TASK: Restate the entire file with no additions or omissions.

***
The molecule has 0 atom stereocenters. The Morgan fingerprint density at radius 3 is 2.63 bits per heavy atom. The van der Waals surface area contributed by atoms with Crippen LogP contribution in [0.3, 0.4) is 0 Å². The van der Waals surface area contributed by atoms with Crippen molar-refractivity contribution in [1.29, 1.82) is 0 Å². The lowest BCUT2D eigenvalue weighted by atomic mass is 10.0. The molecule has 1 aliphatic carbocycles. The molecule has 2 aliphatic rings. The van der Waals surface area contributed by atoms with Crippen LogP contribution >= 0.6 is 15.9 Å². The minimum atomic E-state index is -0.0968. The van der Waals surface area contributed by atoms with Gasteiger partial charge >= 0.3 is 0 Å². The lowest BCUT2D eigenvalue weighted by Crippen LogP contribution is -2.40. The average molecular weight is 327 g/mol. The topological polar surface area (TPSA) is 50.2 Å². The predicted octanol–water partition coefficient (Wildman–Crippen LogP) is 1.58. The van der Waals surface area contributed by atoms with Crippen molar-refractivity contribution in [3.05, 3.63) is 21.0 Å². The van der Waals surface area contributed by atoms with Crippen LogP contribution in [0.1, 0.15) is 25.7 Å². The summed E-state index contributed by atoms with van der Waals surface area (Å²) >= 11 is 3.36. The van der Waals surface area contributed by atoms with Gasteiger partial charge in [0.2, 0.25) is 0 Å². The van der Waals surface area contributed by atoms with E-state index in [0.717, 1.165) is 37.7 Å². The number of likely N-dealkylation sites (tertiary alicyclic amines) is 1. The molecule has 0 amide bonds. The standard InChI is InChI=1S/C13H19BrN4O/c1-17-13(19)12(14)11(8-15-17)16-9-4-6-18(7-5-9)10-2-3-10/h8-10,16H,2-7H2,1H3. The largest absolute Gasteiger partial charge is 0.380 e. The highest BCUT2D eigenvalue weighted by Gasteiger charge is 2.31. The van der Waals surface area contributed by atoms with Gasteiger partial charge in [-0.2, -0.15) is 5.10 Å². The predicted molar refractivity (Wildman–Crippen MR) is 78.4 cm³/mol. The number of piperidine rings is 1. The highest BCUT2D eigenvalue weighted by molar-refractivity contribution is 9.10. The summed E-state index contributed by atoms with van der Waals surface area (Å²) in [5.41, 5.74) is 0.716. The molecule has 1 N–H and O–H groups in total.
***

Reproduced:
The molecule has 0 atom stereocenters. The Morgan fingerprint density at radius 3 is 2.63 bits per heavy atom. The van der Waals surface area contributed by atoms with Crippen LogP contribution in [0.3, 0.4) is 0 Å². The van der Waals surface area contributed by atoms with Crippen molar-refractivity contribution in [1.29, 1.82) is 0 Å². The lowest BCUT2D eigenvalue weighted by atomic mass is 10.0. The molecule has 1 aliphatic carbocycles. The molecule has 2 aliphatic rings. The van der Waals surface area contributed by atoms with Crippen LogP contribution >= 0.6 is 15.9 Å². The minimum atomic E-state index is -0.0968. The van der Waals surface area contributed by atoms with Gasteiger partial charge >= 0.3 is 0 Å². The lowest BCUT2D eigenvalue weighted by Crippen LogP contribution is -2.40. The average molecular weight is 327 g/mol. The topological polar surface area (TPSA) is 50.2 Å². The predicted octanol–water partition coefficient (Wildman–Crippen LogP) is 1.58. The van der Waals surface area contributed by atoms with Crippen molar-refractivity contribution in [3.05, 3.63) is 21.0 Å². The van der Waals surface area contributed by atoms with Crippen LogP contribution in [0.1, 0.15) is 25.7 Å². The summed E-state index contributed by atoms with van der Waals surface area (Å²) >= 11 is 3.36. The van der Waals surface area contributed by atoms with Gasteiger partial charge in [0.2, 0.25) is 0 Å². The van der Waals surface area contributed by atoms with E-state index in [0.717, 1.165) is 37.7 Å². The number of likely N-dealkylation sites (tertiary alicyclic amines) is 1. The molecule has 0 amide bonds. The standard InChI is InChI=1S/C13H19BrN4O/c1-17-13(19)12(14)11(8-15-17)16-9-4-6-18(7-5-9)10-2-3-10/h8-10,16H,2-7H2,1H3. The largest absolute Gasteiger partial charge is 0.380 e. The highest BCUT2D eigenvalue weighted by Gasteiger charge is 2.31. The van der Waals surface area contributed by atoms with Gasteiger partial charge in [-0.2, -0.15) is 5.10 Å². The predicted molar refractivity (Wildman–Crippen MR) is 78.4 cm³/mol. The number of piperidine rings is 1. The highest BCUT2D eigenvalue weighted by molar-refractivity contribution is 9.10. The summed E-state index contributed by atoms with van der Waals surface area (Å²) in [5.41, 5.74) is 0.716. The molecule has 1 N–H and O–H groups in total.